Confederate flags contrasted the clear blue sky over Charleston this weekend, raised to protest the upcoming visit of activist Bree Newsome. Newsome, who gained fame in 2015 for removing the Confederate flag in front of the statehouse, will speak at the College on Wednesday. Her lecture Tearing Hatred From the Sky will start at 7 p.m. in Sottile Theatre. Last week, CisternYard News spoke with Newsome and discussed some of the issues that have shaped her life as an activist and icon.
Note: this interview has been edited for length and clarity.
CYN: You were charged with a misdemeanor for your actions in 2015. Would you speak a bit about the criminalization of protest, particularly Black protest? Is there a double standard?
BN: I think there definitely is a double standard with protest, and that’s something that’s existed for a long time. And it really has to do with the double standard around the subject and the nature of the protest and the fact that there is (and historically has been) a more violent overreaction to protests around issues of racial injustice and Black liberation. In that context, it’s not surprising that we would be arrested. The charge that we were given was defacing a monument, for removing the flag. We had been talked through different scenarios about how we might remove the flag, we made the deliberate decision to unhook it and in that way, it wasn’t really property destruction. That strong reaction, I mean obviously that goes back to the images of water hoses and dogs being turned on children who were protesting nonviolently. And the violent reaction is not really about the protest itself, it’s about what is being protested, a challenge to the racist status quo. That’s really what evokes so much emotion, it’s not really just about the flag or that particular flag on that particular pole, it’s about what it symbolizes. And with the removal, what that symbolizes in turn, the power structure there in South Carolina, that flag was raised in 1961 right when students were doing the sit-ins there in Rock Hill. The state was starting to feel pressure to abide by federal desegregation laws. And so the removal of it is basically representing the removal of that system and that order. That’s what draws the violent reaction.
CYN: Would you speak a little bit about the physicality of your experience? Obviously, you had to scale 30 feet up into the air, it’s an act of physical toil.
BN: Certainly, so the decision to scale the pole, that really was first and foremost a logistical thing because we couldn’t figure out any other way, practical way, to get up there and remove it. There was no pulley system, or way to access it. I didn’t have climbing experience, not in that way. There was a Greenpeace activist who trained me physically, on how to get up the pole and it was so exhausting. It was so exhausting. I really questioned whether I would be able to do it. But she really helped me with my technique. I think apart from the practical need to scale the pole in that way, it really came to symbolize that struggle, the struggle of Black people to deconstruct the white supremacist system. And so in that way, I think that’s part of what made the visuals so powerful. It was the physicality of the climb, the struggle that was represented. And also James [Tyson] standing at the bottom, supporting me.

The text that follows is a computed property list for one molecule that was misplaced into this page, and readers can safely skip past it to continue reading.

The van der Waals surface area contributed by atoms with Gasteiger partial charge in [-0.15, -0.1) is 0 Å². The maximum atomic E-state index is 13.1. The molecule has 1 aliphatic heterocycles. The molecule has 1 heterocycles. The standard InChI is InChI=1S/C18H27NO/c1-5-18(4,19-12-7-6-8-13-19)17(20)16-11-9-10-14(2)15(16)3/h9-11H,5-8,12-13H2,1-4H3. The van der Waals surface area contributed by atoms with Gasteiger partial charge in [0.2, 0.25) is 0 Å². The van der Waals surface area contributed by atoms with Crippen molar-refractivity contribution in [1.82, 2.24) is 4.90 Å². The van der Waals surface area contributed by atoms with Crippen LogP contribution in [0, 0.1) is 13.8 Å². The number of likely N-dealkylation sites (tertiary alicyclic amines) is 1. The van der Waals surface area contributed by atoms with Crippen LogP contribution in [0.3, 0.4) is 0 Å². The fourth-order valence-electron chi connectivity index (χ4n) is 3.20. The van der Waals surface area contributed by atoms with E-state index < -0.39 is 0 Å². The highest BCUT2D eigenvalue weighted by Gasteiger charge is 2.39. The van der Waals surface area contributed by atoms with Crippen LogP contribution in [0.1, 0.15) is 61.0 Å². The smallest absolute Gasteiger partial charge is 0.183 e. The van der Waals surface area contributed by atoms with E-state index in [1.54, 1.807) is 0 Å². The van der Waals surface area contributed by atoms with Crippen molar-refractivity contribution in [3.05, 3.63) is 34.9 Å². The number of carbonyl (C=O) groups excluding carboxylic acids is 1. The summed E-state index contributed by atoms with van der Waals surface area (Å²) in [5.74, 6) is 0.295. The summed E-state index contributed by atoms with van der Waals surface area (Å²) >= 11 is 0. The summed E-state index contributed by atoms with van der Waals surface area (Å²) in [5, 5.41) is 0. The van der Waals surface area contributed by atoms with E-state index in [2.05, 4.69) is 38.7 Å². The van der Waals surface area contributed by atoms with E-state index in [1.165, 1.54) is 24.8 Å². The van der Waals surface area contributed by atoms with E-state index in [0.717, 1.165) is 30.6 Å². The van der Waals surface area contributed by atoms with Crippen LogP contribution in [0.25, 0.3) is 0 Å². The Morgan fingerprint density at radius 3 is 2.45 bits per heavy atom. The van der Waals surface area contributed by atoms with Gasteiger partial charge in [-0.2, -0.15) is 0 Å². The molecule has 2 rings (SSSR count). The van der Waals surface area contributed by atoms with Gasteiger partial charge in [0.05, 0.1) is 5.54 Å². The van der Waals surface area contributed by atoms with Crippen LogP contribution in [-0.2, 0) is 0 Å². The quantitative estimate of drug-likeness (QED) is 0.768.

CYN: After the election of President Obama there was a lot of talk about living in a post-racial society, and today it seems to be somewhat the opposite. Most current events stories have some racial dimension to them. From your perspective, how big of a role does race play in American society right now?
BN: Oh, it’s fundamental and I think it always has been. I think that if anything, the role that race plays in American society is understated. I think what’s happening now is we’re talking about it more. I think we had a period of time, we had the Civil Rights movement of the ’60s, this time that brought in sweeping legislation, then we had a period of time when we were living under those new policies and practices. This led to some gains, which I think is represented by things like the election of Barack Obama. And now we’re seeing the racist reaction to that. The dynamics of race are present through all periods of time but I think the tensions of it ebb and flow. The reason things are so particularly tense right now has to do with the racist reaction to the Obama presidency, the several incidents, racially-charged incidents that happened during the Obama presidency, such as the Trayvon Martin case — and then the 2016 election where Donald Trump was campaigning so explicitly on this white nationalist, racist platform.